When I began taking photographs, there was no instant feedback from an LCD screen or histogram to tell me if I’d chosen wisely with my exposure settings. It was a matter of relying on the camera’s light meter (or an external light meter) and then crossing my fingers until the film was processed and I could view the printed result. Most of the time things turned out okay, but if I’d misjudged the situation, as is easy to do in tricky lighting conditions, there was no going back – a badly overexposed or underexposed image went straight into the bin.
One of the safeguards against this was to bracket exposures. This simply meant taking several shots of a scene using different exposure settings in the hope that at least one of them would give a good result. This could be done manually or, with later film cameras, the camera could be programmed to do it automatically. That’s all well and good, except that rolls of film usually came in 12, 24 or 36 exposures, so you would quickly fill a roll if you bracketed all or most of your exposures – not to mention the extra cost of processing duplicate images, some of which would inevitably be discarded.
The rise of digital photography has made it a lot more practical to take multiple images of a scene and then just discard the ones you don’t want. Wasted images cost nothing these days, and even cheap memory cards will hold far more than 36 images. Also, we can simply check the histogram or LCD screen as soon as we’ve captured an image, and if it is overexposed or underexposed, delete it and reshoot the scene immediately. So given this, is there any point in bracketing exposures on a digital camera? Actually, yes, there are several very good reasons.
The sensor in a digital camera has a very limited dynamic range compared to the human eye. Whereas we can see detail both in bright clouds and in dark shadows within a single scene, few digital cameras can discern both in a single frame – either the clouds will come out overexposed and washed out, or the shadows will be underexposed and black. One of the ways of dealing with this is to take bracketed exposures of the scene and then blend the ‘correctly’ exposed parts of each image together in software, to create a final image that is closer to what our eyes see.
This approach has become known as HDR (high dynamic range) photography, and various software packages have been developed to carry out the process automatically. I’m not a fan of automated HDR processing, but I often manually blend together multiple exposures of a scene using layers and masks in Photoshop. It is still important to think about your exposures and check them after taking a shot, but the HDR process allows you to spread the exposure information across several images rather than trying to squeeze it into one.
Most dSLRs these days have an auto-bracketing function that allows you to set how many images of a scene you want to capture and how far apart (in terms of f-stops) you want them to be. A simple example that most modern cameras can handle is to take a sequence of three shots spaced 1 f-stop apart – that means one image at the exposure determined by your camera, one image overexposed by 1 stop, and one image underexposed by 1 stop. You can reduce the interval between exposures to fractions of a stop or increase it to multiple stops, and some newer cameras allow you to take a sequence of five or more bracketed images.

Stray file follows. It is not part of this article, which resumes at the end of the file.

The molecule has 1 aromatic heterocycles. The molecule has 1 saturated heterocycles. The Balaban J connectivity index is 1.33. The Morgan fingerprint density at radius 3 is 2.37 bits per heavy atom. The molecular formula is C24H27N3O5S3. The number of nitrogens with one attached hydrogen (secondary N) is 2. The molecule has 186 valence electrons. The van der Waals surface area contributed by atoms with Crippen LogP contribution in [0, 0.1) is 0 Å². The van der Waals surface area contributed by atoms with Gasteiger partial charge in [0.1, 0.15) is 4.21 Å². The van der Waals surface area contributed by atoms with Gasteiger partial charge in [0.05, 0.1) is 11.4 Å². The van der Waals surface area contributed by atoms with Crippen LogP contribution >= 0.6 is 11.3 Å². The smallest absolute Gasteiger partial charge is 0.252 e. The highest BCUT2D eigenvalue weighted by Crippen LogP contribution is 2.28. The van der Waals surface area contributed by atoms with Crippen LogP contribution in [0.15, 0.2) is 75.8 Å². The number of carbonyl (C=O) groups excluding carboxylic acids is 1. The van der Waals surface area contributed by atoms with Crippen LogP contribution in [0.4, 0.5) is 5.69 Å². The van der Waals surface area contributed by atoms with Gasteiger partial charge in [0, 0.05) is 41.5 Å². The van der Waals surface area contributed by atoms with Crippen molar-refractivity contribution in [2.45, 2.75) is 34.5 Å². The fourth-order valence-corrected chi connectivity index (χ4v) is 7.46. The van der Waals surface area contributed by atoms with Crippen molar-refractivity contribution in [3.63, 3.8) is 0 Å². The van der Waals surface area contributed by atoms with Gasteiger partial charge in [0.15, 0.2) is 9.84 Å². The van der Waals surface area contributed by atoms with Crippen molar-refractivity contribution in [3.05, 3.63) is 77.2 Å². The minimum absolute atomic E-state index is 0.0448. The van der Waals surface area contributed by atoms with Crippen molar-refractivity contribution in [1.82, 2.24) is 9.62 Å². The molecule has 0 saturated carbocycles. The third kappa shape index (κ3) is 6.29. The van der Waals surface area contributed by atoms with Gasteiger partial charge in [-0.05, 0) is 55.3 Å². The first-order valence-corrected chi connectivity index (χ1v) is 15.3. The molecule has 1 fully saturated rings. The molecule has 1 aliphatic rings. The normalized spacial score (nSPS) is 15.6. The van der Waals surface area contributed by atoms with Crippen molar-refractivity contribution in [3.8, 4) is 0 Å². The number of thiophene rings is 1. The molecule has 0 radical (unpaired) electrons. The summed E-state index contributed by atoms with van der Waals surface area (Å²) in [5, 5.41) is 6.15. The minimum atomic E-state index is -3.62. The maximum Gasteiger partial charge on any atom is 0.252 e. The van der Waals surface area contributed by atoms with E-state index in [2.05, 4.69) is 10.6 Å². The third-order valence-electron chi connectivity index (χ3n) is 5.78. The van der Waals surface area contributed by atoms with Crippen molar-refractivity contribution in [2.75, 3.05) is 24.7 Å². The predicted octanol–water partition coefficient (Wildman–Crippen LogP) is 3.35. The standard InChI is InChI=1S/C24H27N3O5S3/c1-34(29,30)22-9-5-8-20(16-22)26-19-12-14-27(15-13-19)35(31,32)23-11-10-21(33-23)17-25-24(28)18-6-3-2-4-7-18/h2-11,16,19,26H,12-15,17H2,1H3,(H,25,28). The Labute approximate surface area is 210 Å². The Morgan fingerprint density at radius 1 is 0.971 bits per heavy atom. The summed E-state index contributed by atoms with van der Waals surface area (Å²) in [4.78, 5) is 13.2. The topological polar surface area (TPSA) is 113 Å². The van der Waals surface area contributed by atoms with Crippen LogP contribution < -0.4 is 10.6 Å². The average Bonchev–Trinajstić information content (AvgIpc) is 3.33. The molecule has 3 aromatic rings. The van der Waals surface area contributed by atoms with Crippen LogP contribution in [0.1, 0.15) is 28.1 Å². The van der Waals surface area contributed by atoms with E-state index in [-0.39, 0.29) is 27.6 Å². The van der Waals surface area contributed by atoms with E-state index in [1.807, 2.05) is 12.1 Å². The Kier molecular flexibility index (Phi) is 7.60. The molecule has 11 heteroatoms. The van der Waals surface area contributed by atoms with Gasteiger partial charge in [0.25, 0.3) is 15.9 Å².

I commonly take a series of three bracketed shots to make sure I cover the full dynamic range of the scene I’m photographing. In contrasty situations, such as shooting towards the sun, an exposure interval of at least 2 stops is often required, and in more even lighting, 1 stop is usually adequate. You should always check your exposures as soon as you’ve taken a series of bracketed shots and before you move your tripod. A quick look at the histogram or the blinking highlight alert will let you know if you’ve captured the full dynamic range of the scene – if not, it’s a simple task to capture an additional exposure or two at a brighter or darker setting as required.
A drawback of bracketing most or all of your images like this is that you will end up with quite a few duplicate images that you don’t need. To counter this, your post-capture workflow should begin with a ruthless culling of images so your photo folders don’t get cluttered up with unwanted files.
Another good reason to bracket exposures arises when you are shooting sports, wildlife or other moving subjects. Unlike with landscapes, it is often not possible to check your exposures after capture and re-shoot if you’re not happy as the critical moment will have passed. Exposure bracketing becomes your insurance policy against missing an unrepeatable image because of poor exposure.
Exposure bracketing isn’t always necessary, and lots of people can’t be bothered with it. But if you really value the images you capture and want to make sure they are well exposed, it is worth learning how and when to use this simple technique.